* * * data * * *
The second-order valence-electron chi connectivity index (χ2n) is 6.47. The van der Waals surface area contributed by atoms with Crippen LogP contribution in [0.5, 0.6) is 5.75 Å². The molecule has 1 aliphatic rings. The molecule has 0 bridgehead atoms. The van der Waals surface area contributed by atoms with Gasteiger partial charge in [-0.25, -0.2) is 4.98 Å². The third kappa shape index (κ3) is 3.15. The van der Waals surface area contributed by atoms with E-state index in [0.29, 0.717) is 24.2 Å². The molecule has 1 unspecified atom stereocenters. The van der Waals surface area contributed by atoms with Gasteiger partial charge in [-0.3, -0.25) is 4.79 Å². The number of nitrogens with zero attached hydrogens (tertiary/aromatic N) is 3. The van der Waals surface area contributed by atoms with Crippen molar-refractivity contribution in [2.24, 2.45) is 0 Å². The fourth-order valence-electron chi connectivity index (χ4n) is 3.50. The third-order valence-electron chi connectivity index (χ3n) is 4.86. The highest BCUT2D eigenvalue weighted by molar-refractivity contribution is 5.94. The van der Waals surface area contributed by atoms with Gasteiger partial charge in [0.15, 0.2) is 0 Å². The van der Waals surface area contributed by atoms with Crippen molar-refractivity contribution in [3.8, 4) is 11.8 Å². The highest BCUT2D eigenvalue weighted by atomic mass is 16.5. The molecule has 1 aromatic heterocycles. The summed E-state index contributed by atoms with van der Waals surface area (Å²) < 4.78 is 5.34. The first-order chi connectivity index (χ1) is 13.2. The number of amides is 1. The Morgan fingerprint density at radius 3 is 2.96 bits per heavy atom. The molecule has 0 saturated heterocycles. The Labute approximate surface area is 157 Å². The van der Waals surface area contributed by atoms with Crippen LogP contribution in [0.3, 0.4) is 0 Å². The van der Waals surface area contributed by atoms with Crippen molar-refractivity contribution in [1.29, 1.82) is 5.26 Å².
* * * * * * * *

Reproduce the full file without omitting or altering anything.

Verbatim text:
The second-order valence-electron chi connectivity index (χ2n) is 6.47. The van der Waals surface area contributed by atoms with Crippen LogP contribution in [0.5, 0.6) is 5.75 Å². The molecule has 1 aliphatic rings. The molecule has 0 bridgehead atoms. The van der Waals surface area contributed by atoms with Gasteiger partial charge in [-0.25, -0.2) is 4.98 Å². The third kappa shape index (κ3) is 3.15. The van der Waals surface area contributed by atoms with E-state index in [0.29, 0.717) is 24.2 Å². The molecule has 1 unspecified atom stereocenters. The van der Waals surface area contributed by atoms with Gasteiger partial charge in [-0.3, -0.25) is 4.79 Å². The number of nitrogens with zero attached hydrogens (tertiary/aromatic N) is 3. The van der Waals surface area contributed by atoms with Crippen molar-refractivity contribution in [2.24, 2.45) is 0 Å². The fourth-order valence-electron chi connectivity index (χ4n) is 3.50. The third-order valence-electron chi connectivity index (χ3n) is 4.86. The highest BCUT2D eigenvalue weighted by molar-refractivity contribution is 5.94. The van der Waals surface area contributed by atoms with Gasteiger partial charge in [0.15, 0.2) is 0 Å². The van der Waals surface area contributed by atoms with Crippen molar-refractivity contribution in [3.8, 4) is 11.8 Å². The highest BCUT2D eigenvalue weighted by atomic mass is 16.5. The molecule has 1 aromatic heterocycles. The summed E-state index contributed by atoms with van der Waals surface area (Å²) < 4.78 is 5.34. The first-order chi connectivity index (χ1) is 13.2. The number of amides is 1. The Morgan fingerprint density at radius 3 is 2.96 bits per heavy atom. The molecule has 0 saturated heterocycles. The Labute approximate surface area is 157 Å². The van der Waals surface area contributed by atoms with Crippen LogP contribution in [0.3, 0.4) is 0 Å². The van der Waals surface area contributed by atoms with Crippen molar-refractivity contribution in [1.29, 1.82) is 5.26 Å².